I wanted to spend at least a little time seeing beyond the four walls of the gallery where I was busy hanging my outland exhibition. My visit to the distant lands of Cornwall had so far been a success yet I felt a need for more as the second day dawned dew heavy and mist shrouded outside my tent near the tiny hamlet of Altarnun.
Barrow, circle and mound
Having woke at first light I determined to see what treasures the spirit of place help and set off chasing the light along the narrow be-hedged lanes of this virgin landscape. The oldness of the place had seeped into my bones as I slept and, following my nose, I ventured to an area that, on the map at least, looked interesting.
Mention of barrow, circle and mound never fails to draw me in and following these breadcrumbs I found my way to an old mine-head in the middle of Bodmin Moor. ‘Minions’ said the sign, a word which meant nothing to me.
Dartmoor ponies peered through the rising mist as I walked barefoot through the coarse grasses, mindful of the myriad tiny gorse plants that awaited my tender toes! Spider webs hung out to dry from every shrub and post, spangled silken nets rendered visible by dewy jewel drops. I walked with no aim other than to say hello and to draw in what I needed for the long day ahead.
Three stone circles were not at all what I expected. Looming out of the mists of some long past era the stones stood dark and lonely in this foreign landscape. Calling to mind my deep ancestral connection with my homeland of Anglezarke I approached the circles as a visitor, tentatively feeling my way as the energies welcomed my steady advance.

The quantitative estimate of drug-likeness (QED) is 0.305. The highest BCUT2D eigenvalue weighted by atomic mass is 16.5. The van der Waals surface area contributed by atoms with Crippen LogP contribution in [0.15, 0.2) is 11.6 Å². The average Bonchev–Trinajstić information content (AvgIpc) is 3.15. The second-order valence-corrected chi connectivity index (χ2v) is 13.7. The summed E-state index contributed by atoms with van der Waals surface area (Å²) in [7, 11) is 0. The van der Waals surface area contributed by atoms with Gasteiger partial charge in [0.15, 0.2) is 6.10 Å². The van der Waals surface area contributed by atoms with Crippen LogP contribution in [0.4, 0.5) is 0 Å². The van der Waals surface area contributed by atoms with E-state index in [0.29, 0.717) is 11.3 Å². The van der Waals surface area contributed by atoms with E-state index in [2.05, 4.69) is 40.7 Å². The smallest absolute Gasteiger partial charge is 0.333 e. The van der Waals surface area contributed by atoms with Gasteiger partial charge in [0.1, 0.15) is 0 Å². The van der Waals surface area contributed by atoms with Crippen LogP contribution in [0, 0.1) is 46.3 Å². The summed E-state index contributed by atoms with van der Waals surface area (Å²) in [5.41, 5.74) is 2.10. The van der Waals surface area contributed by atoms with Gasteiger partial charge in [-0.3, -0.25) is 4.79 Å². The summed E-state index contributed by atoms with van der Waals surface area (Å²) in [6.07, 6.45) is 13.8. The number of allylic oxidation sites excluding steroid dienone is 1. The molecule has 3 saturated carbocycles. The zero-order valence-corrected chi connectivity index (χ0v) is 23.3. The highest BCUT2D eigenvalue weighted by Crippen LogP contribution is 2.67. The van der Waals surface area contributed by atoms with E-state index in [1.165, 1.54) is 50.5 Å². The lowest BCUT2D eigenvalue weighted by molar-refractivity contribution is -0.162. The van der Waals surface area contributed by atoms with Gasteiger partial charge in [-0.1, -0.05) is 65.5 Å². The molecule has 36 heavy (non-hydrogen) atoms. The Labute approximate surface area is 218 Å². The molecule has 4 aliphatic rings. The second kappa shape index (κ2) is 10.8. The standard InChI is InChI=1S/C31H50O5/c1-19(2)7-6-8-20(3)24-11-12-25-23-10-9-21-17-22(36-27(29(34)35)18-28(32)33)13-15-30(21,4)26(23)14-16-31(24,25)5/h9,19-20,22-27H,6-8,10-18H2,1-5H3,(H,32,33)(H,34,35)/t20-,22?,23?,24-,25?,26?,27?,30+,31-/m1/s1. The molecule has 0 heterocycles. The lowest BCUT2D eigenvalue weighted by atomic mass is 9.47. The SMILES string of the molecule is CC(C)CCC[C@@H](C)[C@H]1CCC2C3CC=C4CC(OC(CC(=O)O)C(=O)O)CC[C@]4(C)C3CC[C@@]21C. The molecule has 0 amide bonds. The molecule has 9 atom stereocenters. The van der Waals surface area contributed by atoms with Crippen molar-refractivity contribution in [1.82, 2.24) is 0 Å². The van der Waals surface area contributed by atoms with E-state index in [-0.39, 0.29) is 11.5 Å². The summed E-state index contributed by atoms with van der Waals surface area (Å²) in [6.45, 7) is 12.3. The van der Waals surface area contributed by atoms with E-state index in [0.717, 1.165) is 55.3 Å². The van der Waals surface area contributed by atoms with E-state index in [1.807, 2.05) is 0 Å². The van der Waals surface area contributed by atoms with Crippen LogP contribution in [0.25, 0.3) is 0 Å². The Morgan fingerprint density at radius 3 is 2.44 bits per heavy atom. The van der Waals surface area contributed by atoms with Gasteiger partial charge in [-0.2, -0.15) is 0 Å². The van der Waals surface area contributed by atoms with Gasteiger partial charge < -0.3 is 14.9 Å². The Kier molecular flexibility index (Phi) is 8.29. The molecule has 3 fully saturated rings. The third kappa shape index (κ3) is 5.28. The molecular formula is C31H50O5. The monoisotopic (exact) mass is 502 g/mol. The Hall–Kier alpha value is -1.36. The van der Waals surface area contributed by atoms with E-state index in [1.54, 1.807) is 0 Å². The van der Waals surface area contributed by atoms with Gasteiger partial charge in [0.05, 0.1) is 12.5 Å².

Recalling the words of Martin Shaw I was very aware that this wasn’t my place, this wasn’t my land. If my lifetime on Anglezarke is but a breath on the wind then my dance with the Minions was a tiny gasp in time. Yet as I sat with a stone at my back I felt held. I felt known and witnessed by the spirit of the place.
Fingers spread out on the ground I closed my eyes and felt the power of this place reach its tendrils up to touch me. I knew that, given time the spirit of this piece of Bodmin would claim me, that I would know it’s name and would be able to find home here.
However I would never be more than a visitor. I was from the north and the north will forever have me. The land gave me photos as memories and I share these here now. I share these especially with those who feel displaced, lost, ousted or homeless.
Put down your fingers, dig your toes into the land under your feet and let the land have it’s way with you. It takes time yes, but don’t all relationships worthy of treasuring.
Sit with your trees, tread your beaches, know the corners of the meadows, explore where the bats sleep, discover where your healing herbs grow and one day you will feel that heart connection through the soles of your feet that sings the song of the land’s claim on you.